The OPCW-UN Joint Mission in Syria announced on Saturday that while “preparations continue in readiness for the transport of most of the critical chemical material” out of the country, the transportation before the December 31 deadline “is unlikely.”
According to the Syrian Observatory for Human Rights, over 500 people have been killed by “barrel bombs” in the northern city of Aleppo [BBC]. And Al Jazeera reports that the Syrian government has evacuated around 5,000 people from a town near Damascus, “where rebels linked to al-Qaeda have been battling government troops for more than two weeks.”
South Sudan’s army has clashed with ethnic Nuer fighters, also known as the White Army, while government officials accused rebel forces of mobilizing the fighters despite its offer of a truce [Reuters]. The UN peacekeeping mission in South Sudan voiced concern yesterday about the involvement of the armed group, warning it would add a “volatile and unpredictable ingredient” to the already precarious security situation in the country [UN News Centre].
A bomb exploded near Egypt’s military intelligence offices in the Nile Delta yesterday [CNN’s Yousuf Basil]. Defense Secretary Chuck Hagel called Egyptian Minister of Defense Gen. Abdel Fattah Al-Sisi yesterday to offer assistance in investigating the recent bomb attacks [DoD News].
On Saturday, Egyptian police targeted protestors at the country’s main Islamic university, “firing tear gas and breaking up a strike by students” [AP]. One student was killed in the clash.
And Egypt’s security forces have arrested four Al Jazeera journalists in Cairo, for allegedly holding illegal meetings with the Muslim Brotherhood, which was designated a terrorist group last week [BBC].
The Washington Post (Ernesto Londoño et al.) reports that according to a classified U.S. intelligence assessment on Afghanistan, “the gains the United States and its allies have made during the past three years are likely to have been significantly eroded by 2017, even if Washington leaves behind a few thousand troops and continues bankrolling the impoverished nation.”
In Politico Magazine, Daveed Gartenstein-Ross covers how al-Qaeda “made a comeback in 2013,” as the “group’s regional affiliates have dramatically reasserted themselves in multiple countries, carrying out spectacular attacks and inflicting increasing levels of carnage.”
The Washington Post (Lisa Rein) notes that amid the controversy over military pension cuts, some lawmakers “are vowing to overturn the pension change as soon as the House and the Senate reconvene Friday.”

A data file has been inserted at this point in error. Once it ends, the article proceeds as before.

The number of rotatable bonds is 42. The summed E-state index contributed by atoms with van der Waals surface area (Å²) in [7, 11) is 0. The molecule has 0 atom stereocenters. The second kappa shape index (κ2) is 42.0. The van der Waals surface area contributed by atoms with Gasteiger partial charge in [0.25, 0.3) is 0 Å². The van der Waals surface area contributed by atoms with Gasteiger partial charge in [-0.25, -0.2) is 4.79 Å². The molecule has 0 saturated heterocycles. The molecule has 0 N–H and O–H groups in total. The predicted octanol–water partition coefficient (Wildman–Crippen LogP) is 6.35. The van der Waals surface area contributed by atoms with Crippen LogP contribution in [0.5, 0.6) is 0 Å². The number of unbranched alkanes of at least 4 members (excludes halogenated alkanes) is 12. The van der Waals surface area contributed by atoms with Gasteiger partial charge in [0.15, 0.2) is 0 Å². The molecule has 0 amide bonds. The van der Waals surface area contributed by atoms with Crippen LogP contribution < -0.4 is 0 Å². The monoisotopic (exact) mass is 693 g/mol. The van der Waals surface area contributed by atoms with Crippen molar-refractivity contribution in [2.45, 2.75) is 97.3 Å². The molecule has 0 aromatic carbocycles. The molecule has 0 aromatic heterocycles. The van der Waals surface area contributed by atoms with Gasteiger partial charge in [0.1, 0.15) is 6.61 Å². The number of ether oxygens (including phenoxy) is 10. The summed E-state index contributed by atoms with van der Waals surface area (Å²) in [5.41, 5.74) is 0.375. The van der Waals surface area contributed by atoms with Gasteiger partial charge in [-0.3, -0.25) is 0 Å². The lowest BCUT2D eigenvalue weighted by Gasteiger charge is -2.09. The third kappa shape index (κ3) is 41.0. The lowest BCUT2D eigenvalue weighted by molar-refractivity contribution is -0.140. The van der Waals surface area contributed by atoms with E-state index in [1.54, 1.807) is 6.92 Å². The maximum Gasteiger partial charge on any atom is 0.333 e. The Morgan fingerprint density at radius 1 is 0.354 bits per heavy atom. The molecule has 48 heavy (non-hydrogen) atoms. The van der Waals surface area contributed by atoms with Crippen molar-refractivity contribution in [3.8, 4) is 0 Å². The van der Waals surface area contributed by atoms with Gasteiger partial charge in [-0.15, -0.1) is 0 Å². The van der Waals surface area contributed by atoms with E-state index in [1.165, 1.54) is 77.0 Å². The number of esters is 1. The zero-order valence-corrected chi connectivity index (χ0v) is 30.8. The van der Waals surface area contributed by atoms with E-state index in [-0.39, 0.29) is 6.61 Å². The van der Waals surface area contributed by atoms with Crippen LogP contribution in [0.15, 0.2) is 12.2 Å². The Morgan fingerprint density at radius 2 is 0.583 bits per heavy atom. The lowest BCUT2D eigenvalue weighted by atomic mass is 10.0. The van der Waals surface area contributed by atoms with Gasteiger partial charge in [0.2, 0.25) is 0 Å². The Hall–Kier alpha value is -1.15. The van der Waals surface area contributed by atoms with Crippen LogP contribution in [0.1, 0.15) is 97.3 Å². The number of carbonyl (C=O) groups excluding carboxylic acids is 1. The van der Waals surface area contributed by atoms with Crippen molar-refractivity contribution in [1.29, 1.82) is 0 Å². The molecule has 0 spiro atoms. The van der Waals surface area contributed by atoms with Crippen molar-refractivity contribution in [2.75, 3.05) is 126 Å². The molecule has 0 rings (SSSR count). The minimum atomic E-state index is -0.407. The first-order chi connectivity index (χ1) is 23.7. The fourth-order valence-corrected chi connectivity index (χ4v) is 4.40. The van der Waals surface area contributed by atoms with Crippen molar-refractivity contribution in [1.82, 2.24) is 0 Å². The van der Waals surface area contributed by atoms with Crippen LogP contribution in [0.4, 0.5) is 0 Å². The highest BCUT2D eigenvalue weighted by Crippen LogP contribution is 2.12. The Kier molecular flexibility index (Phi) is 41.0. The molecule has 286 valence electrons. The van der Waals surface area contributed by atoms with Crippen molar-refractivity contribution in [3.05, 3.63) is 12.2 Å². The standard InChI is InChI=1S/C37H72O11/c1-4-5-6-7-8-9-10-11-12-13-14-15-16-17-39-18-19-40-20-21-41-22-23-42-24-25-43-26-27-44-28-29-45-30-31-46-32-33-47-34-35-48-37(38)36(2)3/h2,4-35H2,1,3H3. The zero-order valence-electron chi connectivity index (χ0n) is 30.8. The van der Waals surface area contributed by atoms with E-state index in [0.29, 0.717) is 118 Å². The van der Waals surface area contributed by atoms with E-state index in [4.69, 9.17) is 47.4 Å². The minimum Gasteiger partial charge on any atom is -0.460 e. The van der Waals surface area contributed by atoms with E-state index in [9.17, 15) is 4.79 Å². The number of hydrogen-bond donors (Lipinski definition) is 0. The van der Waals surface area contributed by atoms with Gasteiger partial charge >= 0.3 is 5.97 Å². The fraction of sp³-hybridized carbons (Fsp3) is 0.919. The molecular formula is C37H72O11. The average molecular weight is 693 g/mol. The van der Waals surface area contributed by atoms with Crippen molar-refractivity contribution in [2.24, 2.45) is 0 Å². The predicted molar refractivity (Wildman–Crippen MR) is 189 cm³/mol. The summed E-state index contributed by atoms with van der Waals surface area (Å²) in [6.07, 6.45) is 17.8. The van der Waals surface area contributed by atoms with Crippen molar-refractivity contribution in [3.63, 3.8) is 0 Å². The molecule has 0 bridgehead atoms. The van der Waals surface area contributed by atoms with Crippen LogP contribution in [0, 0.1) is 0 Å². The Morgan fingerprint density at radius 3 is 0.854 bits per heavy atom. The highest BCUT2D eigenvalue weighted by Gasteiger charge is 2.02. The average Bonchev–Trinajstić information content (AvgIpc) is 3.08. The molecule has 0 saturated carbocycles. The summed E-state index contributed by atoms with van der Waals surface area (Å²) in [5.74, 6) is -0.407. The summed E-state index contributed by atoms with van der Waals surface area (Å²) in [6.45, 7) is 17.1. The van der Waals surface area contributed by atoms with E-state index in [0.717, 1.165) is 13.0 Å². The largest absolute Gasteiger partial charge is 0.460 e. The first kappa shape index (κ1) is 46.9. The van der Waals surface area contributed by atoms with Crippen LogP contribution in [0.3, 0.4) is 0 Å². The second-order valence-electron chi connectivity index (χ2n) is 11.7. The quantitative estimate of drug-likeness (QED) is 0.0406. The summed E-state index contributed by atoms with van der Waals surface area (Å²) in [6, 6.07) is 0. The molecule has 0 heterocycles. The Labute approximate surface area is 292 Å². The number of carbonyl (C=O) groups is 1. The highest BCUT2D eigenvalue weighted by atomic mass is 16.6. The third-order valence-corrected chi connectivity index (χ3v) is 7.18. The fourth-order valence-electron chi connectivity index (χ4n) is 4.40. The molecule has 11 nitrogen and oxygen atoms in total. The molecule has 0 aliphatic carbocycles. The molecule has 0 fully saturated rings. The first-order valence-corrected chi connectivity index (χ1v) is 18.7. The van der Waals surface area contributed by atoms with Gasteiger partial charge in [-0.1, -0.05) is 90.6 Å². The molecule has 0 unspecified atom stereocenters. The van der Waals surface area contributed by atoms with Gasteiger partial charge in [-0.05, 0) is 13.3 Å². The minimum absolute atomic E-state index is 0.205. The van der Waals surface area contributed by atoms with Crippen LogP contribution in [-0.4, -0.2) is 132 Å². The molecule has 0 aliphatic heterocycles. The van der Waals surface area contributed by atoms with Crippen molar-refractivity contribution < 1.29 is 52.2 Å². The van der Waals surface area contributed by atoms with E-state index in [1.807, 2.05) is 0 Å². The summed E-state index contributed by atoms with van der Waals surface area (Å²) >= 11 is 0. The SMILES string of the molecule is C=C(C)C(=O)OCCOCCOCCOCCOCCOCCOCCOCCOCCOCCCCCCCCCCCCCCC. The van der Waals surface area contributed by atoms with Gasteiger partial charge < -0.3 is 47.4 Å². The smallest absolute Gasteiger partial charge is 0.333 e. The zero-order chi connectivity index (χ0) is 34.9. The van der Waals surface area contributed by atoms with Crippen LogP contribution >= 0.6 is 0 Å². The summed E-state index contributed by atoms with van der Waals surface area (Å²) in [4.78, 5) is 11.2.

According to the latest figures, the “sharp increase in the number of sexual assault reports filed by members of the armed services is providing new fuel to the debate about how to overhaul the military justice system,” reports the Wall Street Journal (Julian E. Barnes).
The Washington Post (Rajiv Chandrasekaran) notes how the U.S. Army and Marines have been drawn into a “turf battle,” as the Pentagon is “seeking to place the Air Force, Navy and Marines in dominant roles to counter threats in the Asia-Pacific region, which they have deemed to be the nation’s next big national security challenge.”
The Independent (Oliver Wright) reports that “in an unprecedented move,” the U.K. government will be declassifying more than 100 documents detailing discussions between George Bush and former U.K. Prime Ministers Tony Blair and Gordon Brown in the build-up to the Iraq war.
Four U.S. military officials were taken into custody at a checkpoint in Libya on Friday and detained by the Libyan government briefly before being released [AP].
Saudi Arabia has pledged $3 billion to support Lebanon’s defense forces, “in a challenge to the Iranian-allied Hezbollah militia’s decades long status as Lebanon’s main power broker and security force” [Wall Street Journal’s Ellen Knickmeyer and Maria Abi-Habib]. Meanwhile, in escalating tension between Lebanon and Israel, two missiles fired from Lebanon exploded in northern Israel, prompting Israeli retaliation with around twenty artillery shells [Al Jazeera America].
A second deadly blast has exploded in the Russian city of Volgograd today, killing at least 14 people [CNN’s Jethro Mullen]. The U.S. State Department responded to yesterday’s attack, also in Volgograd, issuing a statement condemning the terrorist attack in the strongest terms.